If there’s one resource Indiana has in abundance, it’s water. That abundance of water often floods Indiana’s flat farmland, making it hard for farmers to plant their crops. So, throughout Indiana’s history, farmers and state and local officials have worked tirelessly to drain the land.
They’ve buried an intricate network of porous pipes called drainage tile a few feet under their fields; dug ditches to collect the water from these pipes, and steered those ditches toward streams. Then they clear-cut stream-bank forest and straightened streams. “The whole idea is just to send the water downstream,” says Rae Schnapp, the Wabash Riverkeeper, and representative of the Waterkeeper Alliance, a national rivers group.
But this single-minded clearing and ditching has done grievous harm to Indiana’s waterways, and it continues to do so. In our hurry to send water downstream, we’re also destroying important habitat, speeding manure and chemical runoff into our rivers and turning precious topsoil into harmful sediment. Case in point: Johnson County, just south of Indianapolis.
According to an EPA-funded 2003 study of the 124-square-mile Young’s Creek Watershed, which covers 40 percent of Johnson County, only two of 18 streams in the watershed were healthy enough to fully support fish and other stream life. Those two streams sit in a state fish and wildlife reserve and are lined with more than 100 feet of forests on their banks. The rest of the streams in the area had mostly been cleared of trees, straightened, and often lined with broken rock. The official responsible was the Johnson County surveyor, and what he did was entirely legal and paid for by the public.
That’s because of an archaic state law called the Indiana Drainage Code. This law states that whole watersheds can be designated “legal drains,” indicating that these creeks and streams exist entirely to drain farmland, rather than, say, nurture wildlife or provide a decent place to hunt, fish or stroll. The Indiana Drainage Code creates a drainage board in each county, staffed almost entirely by farmers, to advise the county surveyor, who’s in charge of draining land. And, within legal drains, it gives the county surveyor extraordinary powers.
“They take the trees off, straighten, and dredge,” says Gary Moody, a retired music critic in Franklin, the Johnson County seat. “You lose all the morphology, the riffles, the meanders--everything that wildlife has adapted to and uses.”
County surveyors are political appointees and need no training in engineering, hydrology, or environmental science. Their work is paid for through property tax fees and they have no obligation to compensate the landowner for any damage done.
“The surveyors have a whole lot of power and not necessarily any knowledge or responsibility about water quality,” Schnapp says.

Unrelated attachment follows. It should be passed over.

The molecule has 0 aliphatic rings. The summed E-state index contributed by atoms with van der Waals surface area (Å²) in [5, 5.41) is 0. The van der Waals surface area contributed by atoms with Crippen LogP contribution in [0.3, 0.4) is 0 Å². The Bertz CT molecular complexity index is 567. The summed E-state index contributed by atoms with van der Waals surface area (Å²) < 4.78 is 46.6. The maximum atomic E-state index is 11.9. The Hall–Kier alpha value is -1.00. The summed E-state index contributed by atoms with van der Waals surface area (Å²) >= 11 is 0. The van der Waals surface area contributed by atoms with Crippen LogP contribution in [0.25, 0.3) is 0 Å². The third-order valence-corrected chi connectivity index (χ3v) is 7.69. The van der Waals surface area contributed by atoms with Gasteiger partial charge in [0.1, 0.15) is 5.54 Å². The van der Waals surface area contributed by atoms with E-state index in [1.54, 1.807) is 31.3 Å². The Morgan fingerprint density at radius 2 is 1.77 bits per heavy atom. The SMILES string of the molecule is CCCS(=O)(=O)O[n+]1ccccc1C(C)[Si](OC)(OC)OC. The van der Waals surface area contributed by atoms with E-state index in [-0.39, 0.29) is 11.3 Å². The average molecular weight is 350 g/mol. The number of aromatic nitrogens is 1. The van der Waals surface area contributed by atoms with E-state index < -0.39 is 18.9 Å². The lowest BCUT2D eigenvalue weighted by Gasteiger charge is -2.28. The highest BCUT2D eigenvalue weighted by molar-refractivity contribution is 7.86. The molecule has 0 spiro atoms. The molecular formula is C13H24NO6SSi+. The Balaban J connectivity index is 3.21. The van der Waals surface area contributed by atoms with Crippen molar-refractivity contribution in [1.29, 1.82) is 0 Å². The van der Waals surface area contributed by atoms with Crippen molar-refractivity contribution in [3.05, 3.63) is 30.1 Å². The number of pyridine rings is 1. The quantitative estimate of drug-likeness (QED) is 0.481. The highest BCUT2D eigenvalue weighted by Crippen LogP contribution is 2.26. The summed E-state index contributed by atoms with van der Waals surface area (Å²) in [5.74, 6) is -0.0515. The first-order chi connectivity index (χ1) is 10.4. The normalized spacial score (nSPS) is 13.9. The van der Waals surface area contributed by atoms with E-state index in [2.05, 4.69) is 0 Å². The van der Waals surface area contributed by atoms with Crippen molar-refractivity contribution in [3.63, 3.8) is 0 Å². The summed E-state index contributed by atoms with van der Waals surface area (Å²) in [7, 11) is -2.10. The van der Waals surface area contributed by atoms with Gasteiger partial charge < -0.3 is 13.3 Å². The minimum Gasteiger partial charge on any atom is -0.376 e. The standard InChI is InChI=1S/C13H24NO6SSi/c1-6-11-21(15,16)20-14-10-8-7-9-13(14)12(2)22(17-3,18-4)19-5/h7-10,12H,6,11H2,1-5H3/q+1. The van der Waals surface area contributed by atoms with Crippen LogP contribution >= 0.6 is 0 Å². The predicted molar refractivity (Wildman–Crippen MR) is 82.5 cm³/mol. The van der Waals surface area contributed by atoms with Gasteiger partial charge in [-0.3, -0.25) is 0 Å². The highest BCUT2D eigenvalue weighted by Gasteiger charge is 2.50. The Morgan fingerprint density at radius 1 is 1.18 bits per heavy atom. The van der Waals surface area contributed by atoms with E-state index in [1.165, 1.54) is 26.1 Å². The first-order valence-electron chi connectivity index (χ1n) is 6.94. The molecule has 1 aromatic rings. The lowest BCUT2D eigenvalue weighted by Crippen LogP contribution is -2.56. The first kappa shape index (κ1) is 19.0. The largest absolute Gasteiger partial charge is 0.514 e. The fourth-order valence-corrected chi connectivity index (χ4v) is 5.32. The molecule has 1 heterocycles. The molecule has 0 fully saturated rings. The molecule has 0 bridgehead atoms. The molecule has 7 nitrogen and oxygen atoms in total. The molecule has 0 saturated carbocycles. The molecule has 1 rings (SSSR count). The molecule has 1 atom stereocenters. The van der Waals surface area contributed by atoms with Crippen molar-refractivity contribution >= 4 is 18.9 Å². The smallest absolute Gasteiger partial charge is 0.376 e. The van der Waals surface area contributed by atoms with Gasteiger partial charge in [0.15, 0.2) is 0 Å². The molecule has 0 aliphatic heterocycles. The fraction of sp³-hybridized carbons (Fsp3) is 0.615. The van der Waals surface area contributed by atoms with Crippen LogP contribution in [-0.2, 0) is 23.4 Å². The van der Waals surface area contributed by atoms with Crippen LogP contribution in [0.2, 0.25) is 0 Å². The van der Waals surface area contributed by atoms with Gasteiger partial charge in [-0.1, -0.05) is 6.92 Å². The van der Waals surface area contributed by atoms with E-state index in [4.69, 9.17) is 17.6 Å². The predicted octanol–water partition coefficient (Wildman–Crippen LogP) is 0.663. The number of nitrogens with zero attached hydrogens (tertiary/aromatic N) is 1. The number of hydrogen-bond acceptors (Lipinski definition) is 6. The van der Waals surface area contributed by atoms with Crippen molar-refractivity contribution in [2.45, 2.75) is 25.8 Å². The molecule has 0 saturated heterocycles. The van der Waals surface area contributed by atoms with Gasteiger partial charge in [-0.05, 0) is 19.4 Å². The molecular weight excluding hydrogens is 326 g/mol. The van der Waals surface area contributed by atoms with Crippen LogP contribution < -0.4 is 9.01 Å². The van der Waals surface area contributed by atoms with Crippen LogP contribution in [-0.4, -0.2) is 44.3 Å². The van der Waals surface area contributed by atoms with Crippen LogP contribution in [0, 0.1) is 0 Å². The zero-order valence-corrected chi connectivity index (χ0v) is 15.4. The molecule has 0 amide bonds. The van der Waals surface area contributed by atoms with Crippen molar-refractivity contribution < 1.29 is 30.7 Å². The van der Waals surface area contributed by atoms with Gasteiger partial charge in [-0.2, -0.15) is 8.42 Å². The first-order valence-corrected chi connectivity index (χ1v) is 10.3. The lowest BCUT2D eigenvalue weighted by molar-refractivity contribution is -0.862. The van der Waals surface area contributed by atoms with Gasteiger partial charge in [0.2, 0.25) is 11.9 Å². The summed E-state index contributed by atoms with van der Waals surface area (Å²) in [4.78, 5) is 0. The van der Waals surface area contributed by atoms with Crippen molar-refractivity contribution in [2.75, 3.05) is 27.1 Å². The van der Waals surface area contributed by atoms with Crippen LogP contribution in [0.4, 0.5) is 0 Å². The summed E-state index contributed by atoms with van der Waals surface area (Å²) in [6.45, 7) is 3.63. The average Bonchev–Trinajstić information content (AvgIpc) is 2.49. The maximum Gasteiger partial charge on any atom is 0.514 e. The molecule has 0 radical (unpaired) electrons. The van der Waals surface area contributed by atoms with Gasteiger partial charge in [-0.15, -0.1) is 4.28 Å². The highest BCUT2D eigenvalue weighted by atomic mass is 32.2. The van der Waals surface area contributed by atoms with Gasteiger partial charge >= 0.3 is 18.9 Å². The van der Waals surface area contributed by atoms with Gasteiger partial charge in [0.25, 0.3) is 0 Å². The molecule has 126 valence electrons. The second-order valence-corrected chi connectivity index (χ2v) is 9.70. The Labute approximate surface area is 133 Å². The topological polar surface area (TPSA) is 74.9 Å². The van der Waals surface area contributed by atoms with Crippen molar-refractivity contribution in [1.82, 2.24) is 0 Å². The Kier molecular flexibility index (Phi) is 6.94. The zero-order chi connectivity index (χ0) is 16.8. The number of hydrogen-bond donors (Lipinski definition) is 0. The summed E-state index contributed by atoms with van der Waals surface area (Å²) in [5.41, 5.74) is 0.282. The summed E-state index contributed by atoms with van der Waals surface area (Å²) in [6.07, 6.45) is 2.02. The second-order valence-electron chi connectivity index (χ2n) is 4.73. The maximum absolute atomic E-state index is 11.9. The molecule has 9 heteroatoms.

All this is against the spirit of the federal Clean Water Act, which mandates that the nation’s streams, rivers and lakes should be fishable and swimmable. And it undermines the goals of other state agencies like the Indiana Department of Natural Resources and Soil and Water Conservation Districts, which promote vegetated buffer strips and other conservation practices that make for clean, healthy streams. In effect, Indiana tax dollars are paying to preserve some streams and wreck others.
"Simply leaving streambanks alone would go a long way toward improving water quality in Indiana's rivers," said Jessica Dexter, an attorney with the Environmental Law & Policy Center (ELPC). Natural vegetation holds streambanks in place, prevents topsoil from being washed away and allows the ground to filter nutrients and chemicals out of the runoff. Requiring 'buffer strips' of natural vegetation between crop land and water bodies is one of the key recommendations in Cultivating Clean Water, ELPC's report on reducing agricultural water pollution.
To stop the damage, the Army Corps of Engineers could deny permits for ditching projects that threaten important streams and rivers. And the Indiana Drainage Code “needs to be revamped entirely,” Schnapp says.
That means requiring county surveyors to be technically competent professionals who know how to manage streams without damaging them. This change was recommended by a landmark 2007 commission on Indiana local government reform, which was chaired by former Governor Joseph E. Kernan and Indiana Supreme Court Chief Justice Randall T. Shepard.
In the long run, what’s needed are laws that reflect 21st-century values, in which stream and river conservation are as just as important as draining the land. “Water is a critical natural resource,” Schnapp says. “We need to do what we can to keep it clean—and to keep it here."